Your shoes play a huge role in helping you run comfortably and stay injury free. Regardless of what type of runner you are or how often you run, having the right running shoes is crucial.
Thankfully, the days of having to run in basic, ill-suited running shoes are over: there’s a running shoe today for every conceivable type of runner and foot shape. Read below to find out a little more about what’s available.
What’s the best type of running shoe for me?
’The best running shoe’ is extremely subjective. Every runner differs in how they train, how they run, and the amount of time they spend doing so.
The best kind of running shoe depends on your foot shape, the amount of running you do and your biomechanics. Choose wisely, and these shoes will protect your feet from harsh roads, cushion your landing, give support and even provide traction on various surfaces.
Good running shoes can handle shock 2.5 times that of your body weight, every time your feet strike the ground. When you’re running, you must have excellent cushioning at the forefoot and heel so that you can easily handle this impact. Those runners who run extremely regularly should be even more careful when choosing a pair of shoes.
Key points for choosing the right running shoes
If you love to experiment, you’re not the only one. Choosing the right shoes for running is more art than science, and many runners experiment with different models and brands over the years until they find the shoes that fit best.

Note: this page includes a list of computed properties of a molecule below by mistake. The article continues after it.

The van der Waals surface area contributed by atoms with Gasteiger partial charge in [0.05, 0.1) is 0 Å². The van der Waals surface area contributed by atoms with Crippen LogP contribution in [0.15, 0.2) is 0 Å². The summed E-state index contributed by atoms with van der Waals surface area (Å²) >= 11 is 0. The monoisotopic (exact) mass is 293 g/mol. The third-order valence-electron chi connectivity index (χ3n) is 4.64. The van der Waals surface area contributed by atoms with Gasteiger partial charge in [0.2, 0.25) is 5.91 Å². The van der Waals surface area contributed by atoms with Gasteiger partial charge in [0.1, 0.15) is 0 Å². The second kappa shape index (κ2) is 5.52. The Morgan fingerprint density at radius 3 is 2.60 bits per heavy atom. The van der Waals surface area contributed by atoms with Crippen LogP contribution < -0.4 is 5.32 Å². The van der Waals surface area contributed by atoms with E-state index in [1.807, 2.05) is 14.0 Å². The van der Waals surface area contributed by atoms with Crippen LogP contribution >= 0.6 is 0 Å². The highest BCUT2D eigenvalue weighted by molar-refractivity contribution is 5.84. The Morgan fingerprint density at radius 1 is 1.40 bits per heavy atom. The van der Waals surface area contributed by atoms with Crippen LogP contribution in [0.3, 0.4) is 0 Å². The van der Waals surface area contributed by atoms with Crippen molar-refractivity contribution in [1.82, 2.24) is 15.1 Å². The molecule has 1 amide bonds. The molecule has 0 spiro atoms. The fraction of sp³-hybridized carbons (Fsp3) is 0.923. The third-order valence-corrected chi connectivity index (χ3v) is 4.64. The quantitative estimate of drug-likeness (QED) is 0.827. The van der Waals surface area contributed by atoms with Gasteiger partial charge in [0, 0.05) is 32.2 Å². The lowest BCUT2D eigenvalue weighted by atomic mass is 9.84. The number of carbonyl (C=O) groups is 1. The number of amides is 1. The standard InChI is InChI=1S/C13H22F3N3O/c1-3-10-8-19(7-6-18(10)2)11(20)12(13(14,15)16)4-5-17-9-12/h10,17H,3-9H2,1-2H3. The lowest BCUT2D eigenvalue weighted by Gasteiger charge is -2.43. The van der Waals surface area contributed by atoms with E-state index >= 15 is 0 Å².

To avoid an endless, costly trial and error process, it’s useful to know the following information.
Before you even start looking, it’s important to know what type of feet you have. Loosely-speaking, people can be divided into three types of runners: those who over pronate, those with neutral pronation and supinators.
Take a good look at your feet. Do your feet have a wide forefoot and a flat arch? Or do they have a very high forefoot and raised arch? It’s vital that you examine your feet properly in order to get the perfect fit.
Stand up straight and divide your weight equally between both feet. Now take a look at your foot arches. Do they touch the floor? Does your ankle or your foot roll in?
If so, you may be an ‘overpronator’ and require a ‘motion control shoe’ that emphasises medial support by employing features such as dual-density midsoles, roll bars or foot bridges, thus slowing the over pronation.
People with very arched feet have the opposite problem to overpronators. So-called ‘supinators’ usually have much higher arches, meaning that their feet roll to the outside when they run. Supinators require shoes with greater shock dispersion in the midsole and/or outsole, thus protecting the sensitive outer side of the foot from hitting the ground too hard.
If you are neither flat footed nor have particularly high arches, you’re lucky enough to belong to this group. A ‘neutral’ foot is the easiest to fit assuming that you face no other issue, allowing you to run comfortably and efficiently with many different shoe designs. Neutral pronators should look for ‘stability shoes’ that have general cushioning and support features incorporated into their design.
It’s also worth noting that running shoes designed specifically for off-road running are also available: check out our great range of trail running shoes.
As always, check the product descriptions to find detailed information about the intended running style.
Find your perfect running shoes at Addnature
Here at Addnature we stock an extensive range of running shoes to suit all tastes and budgets. Avoid disappointment and shop from the comfort of your own home today: enjoy our hassle-free delivery and returns, 100-day money back guarantee and great customer service.